Suspension Torque Rear Control Arms - Ride Height On Jack?

Bill Cool

Previously 87MustangGT
Founding Member
Nov 18, 1999
Seymour, CT
I'm in the process of replacing rear suspension bushings, and as I understand it, the car needs to be at ride height before torquing the LCA and UCA bolts. I'd rather avoid putting the wheel back on, dropping the car to the ground, then's gotta be easier to get a wrench in there with the wheel off, nevermind bolting the sway bar back on.

Any thoughts on how to get a roughly accurate ride height while jacking up the rear axle? My GoogleFoo and SN searches are failing tonight :mad:

Am I overthinking this? Just had a realization that I could probably just support the car by only jacks/jackstands under the axle and torque that way....?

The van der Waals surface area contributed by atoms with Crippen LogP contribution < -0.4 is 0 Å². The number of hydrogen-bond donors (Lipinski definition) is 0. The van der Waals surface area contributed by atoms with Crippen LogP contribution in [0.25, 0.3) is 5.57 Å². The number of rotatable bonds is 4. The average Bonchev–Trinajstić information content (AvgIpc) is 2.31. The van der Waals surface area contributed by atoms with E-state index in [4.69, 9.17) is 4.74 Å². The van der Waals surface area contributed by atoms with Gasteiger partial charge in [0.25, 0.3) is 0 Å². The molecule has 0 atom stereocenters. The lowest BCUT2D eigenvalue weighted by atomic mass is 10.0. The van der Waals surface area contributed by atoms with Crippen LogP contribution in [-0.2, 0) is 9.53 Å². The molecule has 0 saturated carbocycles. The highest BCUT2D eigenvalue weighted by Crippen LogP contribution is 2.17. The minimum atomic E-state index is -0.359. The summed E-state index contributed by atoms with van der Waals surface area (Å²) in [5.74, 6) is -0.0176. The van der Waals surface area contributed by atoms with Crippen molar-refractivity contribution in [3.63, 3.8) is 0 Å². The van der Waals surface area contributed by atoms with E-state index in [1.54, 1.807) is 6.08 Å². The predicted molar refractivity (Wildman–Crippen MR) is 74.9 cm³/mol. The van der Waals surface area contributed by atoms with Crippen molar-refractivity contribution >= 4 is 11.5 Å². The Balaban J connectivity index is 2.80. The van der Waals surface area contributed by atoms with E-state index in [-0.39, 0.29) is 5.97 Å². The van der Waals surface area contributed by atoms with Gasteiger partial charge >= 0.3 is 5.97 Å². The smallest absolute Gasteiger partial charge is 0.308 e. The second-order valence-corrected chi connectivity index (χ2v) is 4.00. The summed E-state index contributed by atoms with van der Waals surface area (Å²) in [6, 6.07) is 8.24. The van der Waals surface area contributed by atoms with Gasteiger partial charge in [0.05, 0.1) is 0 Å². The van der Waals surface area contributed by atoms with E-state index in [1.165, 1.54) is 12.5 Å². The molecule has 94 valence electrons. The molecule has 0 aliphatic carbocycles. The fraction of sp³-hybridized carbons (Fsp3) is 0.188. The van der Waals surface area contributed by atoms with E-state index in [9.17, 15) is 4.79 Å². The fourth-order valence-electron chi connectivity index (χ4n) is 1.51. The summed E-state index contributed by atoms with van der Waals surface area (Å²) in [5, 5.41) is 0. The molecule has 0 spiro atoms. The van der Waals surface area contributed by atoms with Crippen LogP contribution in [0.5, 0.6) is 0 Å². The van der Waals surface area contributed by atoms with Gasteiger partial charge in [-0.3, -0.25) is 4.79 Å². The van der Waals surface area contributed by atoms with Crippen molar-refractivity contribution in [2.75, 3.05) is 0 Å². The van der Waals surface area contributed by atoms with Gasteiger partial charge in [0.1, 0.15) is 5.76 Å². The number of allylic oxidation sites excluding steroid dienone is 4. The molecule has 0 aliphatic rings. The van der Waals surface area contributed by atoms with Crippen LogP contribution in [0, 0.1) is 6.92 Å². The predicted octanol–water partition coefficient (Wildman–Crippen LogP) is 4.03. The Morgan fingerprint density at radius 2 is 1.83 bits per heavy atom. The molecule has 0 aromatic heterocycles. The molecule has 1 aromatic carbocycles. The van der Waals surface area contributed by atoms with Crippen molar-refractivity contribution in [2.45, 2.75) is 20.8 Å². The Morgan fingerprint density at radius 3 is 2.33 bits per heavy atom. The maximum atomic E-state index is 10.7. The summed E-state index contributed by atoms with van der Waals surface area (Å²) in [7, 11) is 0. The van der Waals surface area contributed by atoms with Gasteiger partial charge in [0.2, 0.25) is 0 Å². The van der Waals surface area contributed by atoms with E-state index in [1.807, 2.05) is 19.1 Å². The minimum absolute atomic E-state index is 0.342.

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This is only necessary if you're using stock-style rubber bushings where the bushing is bonded to the inner sleeve. If that's the case, jack the car up front and rear with the rear jackstands placed under the axle.
Poly bushings are free to rotate around the sleeve in the pocket, whereas the sleeves on stock-style bonded bushings are captured by the clamping force and are not allowed to rotate. The stock style bushing doesn't rotate, it deflects around the sleeve. If you tighten it down with the suspension extended, you're heavily preloading it at ride height, which is bad for the ride, bad for the ride height, and bad for the bushing.
as long as the cars weight is on the suspension as it was designed to be, aka with the tires on the ground, or a simulation there of, jack stands under the rear axle housing for instance, then you are fine to torque the stock bushings as if the car was on the tires.